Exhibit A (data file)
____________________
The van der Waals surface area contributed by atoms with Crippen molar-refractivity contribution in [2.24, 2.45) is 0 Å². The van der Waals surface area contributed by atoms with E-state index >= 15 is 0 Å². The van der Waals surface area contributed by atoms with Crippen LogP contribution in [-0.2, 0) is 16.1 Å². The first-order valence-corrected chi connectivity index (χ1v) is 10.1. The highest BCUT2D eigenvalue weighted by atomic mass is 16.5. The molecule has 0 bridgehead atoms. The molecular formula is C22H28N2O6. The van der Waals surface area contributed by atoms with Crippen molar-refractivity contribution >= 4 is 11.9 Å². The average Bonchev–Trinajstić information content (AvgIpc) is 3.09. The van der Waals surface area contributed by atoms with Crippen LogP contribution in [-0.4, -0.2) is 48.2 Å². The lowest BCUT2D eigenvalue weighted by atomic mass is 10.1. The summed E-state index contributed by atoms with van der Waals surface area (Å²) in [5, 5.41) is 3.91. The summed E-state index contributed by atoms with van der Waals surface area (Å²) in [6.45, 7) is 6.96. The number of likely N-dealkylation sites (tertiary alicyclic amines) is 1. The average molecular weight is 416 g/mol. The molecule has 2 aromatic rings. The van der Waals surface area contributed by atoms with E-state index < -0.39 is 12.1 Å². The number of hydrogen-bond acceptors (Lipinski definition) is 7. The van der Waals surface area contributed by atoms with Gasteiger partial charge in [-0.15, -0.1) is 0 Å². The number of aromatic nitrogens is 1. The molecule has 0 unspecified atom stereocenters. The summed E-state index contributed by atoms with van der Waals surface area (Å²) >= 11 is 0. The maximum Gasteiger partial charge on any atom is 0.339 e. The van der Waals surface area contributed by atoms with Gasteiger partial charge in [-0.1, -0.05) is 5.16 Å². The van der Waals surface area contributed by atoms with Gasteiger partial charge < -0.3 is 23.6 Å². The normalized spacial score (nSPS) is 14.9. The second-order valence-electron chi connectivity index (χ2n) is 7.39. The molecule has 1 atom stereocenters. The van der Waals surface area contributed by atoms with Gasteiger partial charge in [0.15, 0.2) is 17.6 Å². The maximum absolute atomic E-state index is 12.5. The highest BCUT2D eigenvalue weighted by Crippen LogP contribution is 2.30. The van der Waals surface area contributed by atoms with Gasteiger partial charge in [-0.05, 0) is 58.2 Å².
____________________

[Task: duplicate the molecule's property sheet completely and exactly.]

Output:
The van der Waals surface area contributed by atoms with Crippen molar-refractivity contribution in [2.24, 2.45) is 0 Å². The van der Waals surface area contributed by atoms with E-state index >= 15 is 0 Å². The van der Waals surface area contributed by atoms with Crippen LogP contribution in [-0.2, 0) is 16.1 Å². The first-order valence-corrected chi connectivity index (χ1v) is 10.1. The highest BCUT2D eigenvalue weighted by atomic mass is 16.5. The molecule has 0 bridgehead atoms. The molecular formula is C22H28N2O6. The van der Waals surface area contributed by atoms with Crippen molar-refractivity contribution >= 4 is 11.9 Å². The average Bonchev–Trinajstić information content (AvgIpc) is 3.09. The van der Waals surface area contributed by atoms with Crippen LogP contribution in [-0.4, -0.2) is 48.2 Å². The lowest BCUT2D eigenvalue weighted by atomic mass is 10.1. The summed E-state index contributed by atoms with van der Waals surface area (Å²) in [5, 5.41) is 3.91. The summed E-state index contributed by atoms with van der Waals surface area (Å²) in [6.45, 7) is 6.96. The number of likely N-dealkylation sites (tertiary alicyclic amines) is 1. The average molecular weight is 416 g/mol. The molecule has 2 aromatic rings. The van der Waals surface area contributed by atoms with E-state index < -0.39 is 12.1 Å². The number of hydrogen-bond acceptors (Lipinski definition) is 7. The van der Waals surface area contributed by atoms with Gasteiger partial charge in [-0.15, -0.1) is 0 Å². The number of aromatic nitrogens is 1. The molecule has 0 unspecified atom stereocenters. The summed E-state index contributed by atoms with van der Waals surface area (Å²) >= 11 is 0. The maximum Gasteiger partial charge on any atom is 0.339 e. The van der Waals surface area contributed by atoms with Gasteiger partial charge in [-0.1, -0.05) is 5.16 Å². The van der Waals surface area contributed by atoms with Gasteiger partial charge < -0.3 is 23.6 Å². The normalized spacial score (nSPS) is 14.9. The second-order valence-electron chi connectivity index (χ2n) is 7.39. The molecule has 1 atom stereocenters. The van der Waals surface area contributed by atoms with Gasteiger partial charge in [0.15, 0.2) is 17.6 Å². The maximum absolute atomic E-state index is 12.5. The highest BCUT2D eigenvalue weighted by Crippen LogP contribution is 2.30. The van der Waals surface area contributed by atoms with Gasteiger partial charge in [-0.05, 0) is 58.2 Å².